Plan for army-style conscription of doctors is reconsideredBMJ 2017; 358 doi: https://doi.org/10.1136/bmj.j3839 (Published 10 August 2017) Cite this as: BMJ 2017;358:j3839
All rapid responses
It is a sign of insecurity when the NHS wants to use an army-style conscription policy to retain medical graduates.<1> It shows the NHS lacks faith in competing with medical employers overseas. In fairness, many of my British colleagues have unrealistic expectations of their career prospects overseas. I have worked in both the British and North America healthcare systems, and would like to debunk some myths here. The followings are some comments I heard from my British colleagues:
"I will have a better work-life balance overseas." In Toronto, Canada, for example, medical residents (equivalent to junior doctors in the UK) can have up to seven 24-hour in-hospital on-call shifts every 28 days.<2> They can be on call every second weekend.
"I will have a better pay overseas." Foundation year 2 doctors in the UK are paid about £46/hour for a locum on-call shift,<3> whereas medical residents in Toronto are paid a standard stipend of $116/day for a 24-hour on-call shift, equivalent to less than £3/hour.<2>
“I will have a better opportunity to be selected in a posh speciality overseas.” In 2017, the general practice residency program in British Columbia had 52 positions for 1045 international applicants.<4> There is no trust grade or senior associate specialist posts in North America - you are either a resident or fully qualified attending. Alternatively, you can be a jobless doctor.
“My British medical degree will be highly valued overseas.” Indeed, I have heard many North American doctors calling the international medical training very “hands-off.” Ironically, most of the people that make this comment never work in the UK. Ironically, North American doctors do not need to perform many ward procedures, such as venipuncture, intravenous cannulation, nasogastric tube insertion, and writing drug charts, because they are duties of nurses and ward clerks there. People apparently think the NHS pays junior doctors to just go to lectures and study in libraries. At times, our British work ethics are called into questions. I was asked whether I can manage heavy workload, in view of the recent junior doctor strike in England.
Despite these, in my humble opinion, the North Americans are superior in their quality of medical training. For instance, a first-year resident takes referrals, consults new patients, and reviews his assessment and management plans with his senior. In return, his senior educates the junior on the spot, provides timely feedback on the consultations, and then finalizes the junior's management plans. This is very different from the NHS in which a FY1 doctor could be mainly used as a clerking machine, cannula technician, and discharge typewriter.<5> A FY1's differential diagnoses of the condition is rarely appreciated, and could be misinterpreted as “arrogantly calling the shots” in front of the seniors. In North America, doctors may be offered an educational grant for delivering formal teaching, which is an attractive incentive to strive for excellence in education. In contrast, British doctors may be given simply a certificate of appreciation for delivering formal teaching. An NHS institution could struggle to find lecturers to fill the teaching schedule.<6>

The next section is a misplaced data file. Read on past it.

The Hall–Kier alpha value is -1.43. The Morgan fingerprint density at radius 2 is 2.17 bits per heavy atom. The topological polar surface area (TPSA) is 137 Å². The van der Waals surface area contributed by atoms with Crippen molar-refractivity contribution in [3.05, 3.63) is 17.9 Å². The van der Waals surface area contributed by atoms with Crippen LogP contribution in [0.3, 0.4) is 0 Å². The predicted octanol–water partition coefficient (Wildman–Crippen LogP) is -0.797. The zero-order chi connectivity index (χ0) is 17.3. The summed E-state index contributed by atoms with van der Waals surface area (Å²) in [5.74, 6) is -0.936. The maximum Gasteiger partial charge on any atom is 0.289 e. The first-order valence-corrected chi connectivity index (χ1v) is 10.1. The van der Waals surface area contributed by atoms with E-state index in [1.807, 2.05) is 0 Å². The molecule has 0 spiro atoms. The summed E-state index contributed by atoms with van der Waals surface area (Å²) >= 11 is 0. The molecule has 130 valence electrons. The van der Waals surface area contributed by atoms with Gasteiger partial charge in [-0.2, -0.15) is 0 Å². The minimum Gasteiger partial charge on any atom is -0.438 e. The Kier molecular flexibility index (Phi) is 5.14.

The North Americans emphasize on patient safety. For instance, British junior doctors may often struggle to find anyone to help with blood taking, even in acute situations - this rarely happens in North America. The health professionals there are very skilled and keen to expand their scope of practice. When managing referrals, the North American non-admitting team can only suggest orders, but not starting or changing orders for patients. This way, the admitting team decides what is suitable. This setup also prevents the admitting team from dumping administrative work, such as preparation of discharge summaries, to another team.
I understand that the NHS wants reassurance in their investment in medical training, and it is heartbreaking to see their training products departing from the UK. With limited funding, it is tough for the NHS to financially compete with employers overseas. Nevertheless, the NHS can make the work environment more favourable and improve the morale and job satisfaction of its employees. Coercing employees to stay would only further lower the morale at work, and make employees flee as soon as their conscription contracts expire. Many British trained consultants I met stay in the NHS because of family reasons. If every employee were respected as a valuable family member of the NHS, would the employees still be eager to leave?
1. Rimmer A. Plan for army-style conscription of doctors is reconsidered. BMJ. 2017;358:j3839.
2. Call stipends FAQs. Toronto, Canada: University of Toronto; 2016; cited [Nov 17, 2017]. Available from: http://pg.postmd.utoronto.ca/current-trainees/while-youre-training/acces....
3. Rimmer A. Locum pay rates have risen despite hourly rate cap. BMJ. 2017;356:j135.
4. UBC IMG statistics. Vancouver, Canada: University of British Columbia; 2017; cited [Nov 17, 2017]. Available from: http://carms.familymed.ubc.ca/img-applicants/img-statistics/.
5. Yeung EYH. How are junior doctors supposed to learn without the opportunity? BMJ. 2017;359:j5057.
6. Junior doctors don’t get enough teaching. BMJ. 2011;342:d2246.
Competing interests: No competing interests
Can I ask this simple question?
Will UK graduates qualifying as Vets and Dentists, the majority of who will go into private practice, though possibly not abroad, receive the same attention and "conscription" as that being considered for our Uk Medical Graduates? And why stop there? What about Accountants or Lawyers?
Competing interests: No competing interests